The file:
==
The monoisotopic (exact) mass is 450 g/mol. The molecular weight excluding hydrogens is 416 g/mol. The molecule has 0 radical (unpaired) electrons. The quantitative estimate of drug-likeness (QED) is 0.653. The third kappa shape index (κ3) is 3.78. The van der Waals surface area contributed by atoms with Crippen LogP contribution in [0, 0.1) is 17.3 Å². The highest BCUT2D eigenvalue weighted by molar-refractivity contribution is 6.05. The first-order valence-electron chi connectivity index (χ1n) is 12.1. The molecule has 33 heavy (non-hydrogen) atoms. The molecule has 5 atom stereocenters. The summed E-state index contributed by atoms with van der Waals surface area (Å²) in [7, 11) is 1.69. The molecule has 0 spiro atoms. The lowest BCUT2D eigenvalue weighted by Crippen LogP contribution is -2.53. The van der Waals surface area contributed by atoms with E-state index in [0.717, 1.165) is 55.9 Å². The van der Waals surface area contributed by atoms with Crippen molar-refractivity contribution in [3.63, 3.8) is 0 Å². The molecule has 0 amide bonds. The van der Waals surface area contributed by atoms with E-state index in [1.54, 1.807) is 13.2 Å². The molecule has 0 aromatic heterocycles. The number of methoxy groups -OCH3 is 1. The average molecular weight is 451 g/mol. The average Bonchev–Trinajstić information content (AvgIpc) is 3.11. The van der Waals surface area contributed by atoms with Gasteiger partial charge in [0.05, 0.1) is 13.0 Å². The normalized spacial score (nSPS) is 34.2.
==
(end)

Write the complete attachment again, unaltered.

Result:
The monoisotopic (exact) mass is 450 g/mol. The molecular weight excluding hydrogens is 416 g/mol. The molecule has 0 radical (unpaired) electrons. The quantitative estimate of drug-likeness (QED) is 0.653. The third kappa shape index (κ3) is 3.78. The van der Waals surface area contributed by atoms with Crippen LogP contribution in [0, 0.1) is 17.3 Å². The highest BCUT2D eigenvalue weighted by molar-refractivity contribution is 6.05. The first-order valence-electron chi connectivity index (χ1n) is 12.1. The molecule has 33 heavy (non-hydrogen) atoms. The molecule has 5 atom stereocenters. The summed E-state index contributed by atoms with van der Waals surface area (Å²) in [7, 11) is 1.69. The molecule has 0 spiro atoms. The lowest BCUT2D eigenvalue weighted by Crippen LogP contribution is -2.53. The van der Waals surface area contributed by atoms with E-state index in [0.717, 1.165) is 55.9 Å². The van der Waals surface area contributed by atoms with Crippen molar-refractivity contribution in [3.63, 3.8) is 0 Å². The molecule has 0 amide bonds. The van der Waals surface area contributed by atoms with E-state index in [1.54, 1.807) is 13.2 Å². The molecule has 0 aromatic heterocycles. The number of methoxy groups -OCH3 is 1. The average molecular weight is 451 g/mol. The average Bonchev–Trinajstić information content (AvgIpc) is 3.11. The van der Waals surface area contributed by atoms with Gasteiger partial charge in [0.05, 0.1) is 13.0 Å². The normalized spacial score (nSPS) is 34.2.